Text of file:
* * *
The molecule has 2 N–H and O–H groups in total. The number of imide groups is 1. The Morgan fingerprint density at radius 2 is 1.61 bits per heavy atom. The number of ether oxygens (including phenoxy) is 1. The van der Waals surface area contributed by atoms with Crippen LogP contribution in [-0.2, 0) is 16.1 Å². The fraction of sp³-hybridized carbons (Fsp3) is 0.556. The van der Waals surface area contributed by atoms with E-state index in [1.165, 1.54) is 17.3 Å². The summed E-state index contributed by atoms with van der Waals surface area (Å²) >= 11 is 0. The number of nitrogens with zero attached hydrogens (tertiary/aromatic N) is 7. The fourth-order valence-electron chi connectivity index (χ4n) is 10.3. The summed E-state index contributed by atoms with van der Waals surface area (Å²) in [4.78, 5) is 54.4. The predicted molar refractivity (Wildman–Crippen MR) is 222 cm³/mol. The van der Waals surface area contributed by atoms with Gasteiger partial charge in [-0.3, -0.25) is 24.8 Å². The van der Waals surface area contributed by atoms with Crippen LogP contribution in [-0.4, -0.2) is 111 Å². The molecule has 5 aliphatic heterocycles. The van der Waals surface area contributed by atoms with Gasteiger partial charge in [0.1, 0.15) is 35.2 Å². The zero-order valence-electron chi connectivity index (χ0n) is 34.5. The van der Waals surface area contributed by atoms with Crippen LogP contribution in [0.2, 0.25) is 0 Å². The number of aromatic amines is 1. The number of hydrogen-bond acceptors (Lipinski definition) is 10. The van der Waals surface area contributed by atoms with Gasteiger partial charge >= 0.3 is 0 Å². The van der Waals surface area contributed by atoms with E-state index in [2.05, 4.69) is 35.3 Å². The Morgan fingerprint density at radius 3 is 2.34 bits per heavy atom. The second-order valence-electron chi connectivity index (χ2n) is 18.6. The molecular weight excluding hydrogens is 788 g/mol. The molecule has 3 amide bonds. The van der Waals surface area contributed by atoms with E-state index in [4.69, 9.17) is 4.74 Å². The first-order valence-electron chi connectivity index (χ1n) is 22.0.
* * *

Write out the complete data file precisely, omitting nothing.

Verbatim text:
The molecule has 2 N–H and O–H groups in total. The number of imide groups is 1. The Morgan fingerprint density at radius 2 is 1.61 bits per heavy atom. The number of ether oxygens (including phenoxy) is 1. The van der Waals surface area contributed by atoms with Crippen LogP contribution in [-0.2, 0) is 16.1 Å². The fraction of sp³-hybridized carbons (Fsp3) is 0.556. The van der Waals surface area contributed by atoms with E-state index in [1.165, 1.54) is 17.3 Å². The summed E-state index contributed by atoms with van der Waals surface area (Å²) >= 11 is 0. The number of nitrogens with zero attached hydrogens (tertiary/aromatic N) is 7. The fourth-order valence-electron chi connectivity index (χ4n) is 10.3. The summed E-state index contributed by atoms with van der Waals surface area (Å²) in [4.78, 5) is 54.4. The predicted molar refractivity (Wildman–Crippen MR) is 222 cm³/mol. The van der Waals surface area contributed by atoms with Gasteiger partial charge in [-0.3, -0.25) is 24.8 Å². The van der Waals surface area contributed by atoms with Crippen LogP contribution in [-0.4, -0.2) is 111 Å². The molecule has 5 aliphatic heterocycles. The van der Waals surface area contributed by atoms with Gasteiger partial charge in [0.1, 0.15) is 35.2 Å². The zero-order valence-electron chi connectivity index (χ0n) is 34.5. The van der Waals surface area contributed by atoms with Crippen LogP contribution in [0.2, 0.25) is 0 Å². The number of aromatic amines is 1. The number of hydrogen-bond acceptors (Lipinski definition) is 10. The van der Waals surface area contributed by atoms with Gasteiger partial charge >= 0.3 is 0 Å². The van der Waals surface area contributed by atoms with E-state index in [2.05, 4.69) is 35.3 Å². The Morgan fingerprint density at radius 3 is 2.34 bits per heavy atom. The second-order valence-electron chi connectivity index (χ2n) is 18.6. The molecular weight excluding hydrogens is 788 g/mol. The molecule has 3 amide bonds. The van der Waals surface area contributed by atoms with E-state index in [4.69, 9.17) is 4.74 Å². The first-order valence-electron chi connectivity index (χ1n) is 22.0.